Kim noted that MIT's Cheetah has a smoother gait, is quieter and uses less energy than BigDog.
"Most robots are sluggish and heavy, and thus they cannot control force in high-speed situations," Kim said. "That's what makes the MIT Cheetah so special. You can actually control the force profile for a very short period of time, followed by a hefty impact with the ground, which makes it more stable, agile,and dynamic."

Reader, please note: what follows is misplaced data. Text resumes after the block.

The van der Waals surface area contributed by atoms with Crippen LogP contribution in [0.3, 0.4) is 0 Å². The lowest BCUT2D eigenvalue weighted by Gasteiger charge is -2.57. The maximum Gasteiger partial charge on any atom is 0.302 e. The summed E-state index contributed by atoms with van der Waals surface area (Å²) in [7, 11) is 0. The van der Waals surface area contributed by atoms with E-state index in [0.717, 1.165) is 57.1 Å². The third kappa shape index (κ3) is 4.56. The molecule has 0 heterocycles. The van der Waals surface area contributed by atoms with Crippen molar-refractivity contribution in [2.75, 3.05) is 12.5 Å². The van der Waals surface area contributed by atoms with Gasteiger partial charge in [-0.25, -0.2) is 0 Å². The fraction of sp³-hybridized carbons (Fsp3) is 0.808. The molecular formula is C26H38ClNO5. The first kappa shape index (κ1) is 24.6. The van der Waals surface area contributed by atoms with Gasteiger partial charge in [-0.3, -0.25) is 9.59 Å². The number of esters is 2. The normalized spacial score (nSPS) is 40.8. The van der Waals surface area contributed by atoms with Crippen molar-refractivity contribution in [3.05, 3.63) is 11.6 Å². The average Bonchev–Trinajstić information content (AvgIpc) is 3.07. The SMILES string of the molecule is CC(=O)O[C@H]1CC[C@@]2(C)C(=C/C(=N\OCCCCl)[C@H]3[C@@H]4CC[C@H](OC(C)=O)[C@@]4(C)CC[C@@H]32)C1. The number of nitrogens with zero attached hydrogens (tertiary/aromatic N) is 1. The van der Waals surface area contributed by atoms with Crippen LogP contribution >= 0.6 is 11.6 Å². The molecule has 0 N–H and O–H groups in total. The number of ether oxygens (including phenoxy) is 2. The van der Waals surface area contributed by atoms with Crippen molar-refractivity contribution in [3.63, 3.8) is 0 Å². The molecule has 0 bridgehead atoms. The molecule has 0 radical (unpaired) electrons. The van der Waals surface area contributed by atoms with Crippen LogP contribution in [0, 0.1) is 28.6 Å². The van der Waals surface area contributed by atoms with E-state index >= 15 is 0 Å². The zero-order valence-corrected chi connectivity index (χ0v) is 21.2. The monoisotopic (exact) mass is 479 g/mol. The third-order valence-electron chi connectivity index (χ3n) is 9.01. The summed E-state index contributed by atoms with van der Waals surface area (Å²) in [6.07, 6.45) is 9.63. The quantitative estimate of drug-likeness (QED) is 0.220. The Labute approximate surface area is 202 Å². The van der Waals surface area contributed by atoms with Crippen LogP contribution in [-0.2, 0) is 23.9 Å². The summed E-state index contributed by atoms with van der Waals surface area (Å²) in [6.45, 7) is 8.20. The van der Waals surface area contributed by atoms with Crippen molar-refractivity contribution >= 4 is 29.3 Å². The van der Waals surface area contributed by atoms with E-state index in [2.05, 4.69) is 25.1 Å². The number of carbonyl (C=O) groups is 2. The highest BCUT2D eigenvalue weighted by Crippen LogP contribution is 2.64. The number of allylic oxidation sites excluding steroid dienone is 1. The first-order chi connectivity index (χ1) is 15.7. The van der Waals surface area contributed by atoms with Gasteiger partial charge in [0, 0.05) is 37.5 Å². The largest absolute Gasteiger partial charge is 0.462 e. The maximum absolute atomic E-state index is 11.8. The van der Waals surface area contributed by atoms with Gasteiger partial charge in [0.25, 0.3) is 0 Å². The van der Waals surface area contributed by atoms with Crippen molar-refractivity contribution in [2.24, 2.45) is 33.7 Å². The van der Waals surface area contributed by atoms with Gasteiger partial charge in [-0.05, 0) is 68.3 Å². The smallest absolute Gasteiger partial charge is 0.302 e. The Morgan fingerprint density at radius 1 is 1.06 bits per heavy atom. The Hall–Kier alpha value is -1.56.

He added that a key robotics advance is the Cheetah's ability to balance itself while running and jumping.
Imagine being in a field and finding a rock, Kim said. "In this case, [the robot] can jump over it. The whole point of having legs is sending [the Cheetah] where a wheeled robot cannot go. A lot of cars go nicely on the road, but there are many things wheels cannot go over. With this we are realizing the actual function of the legs."
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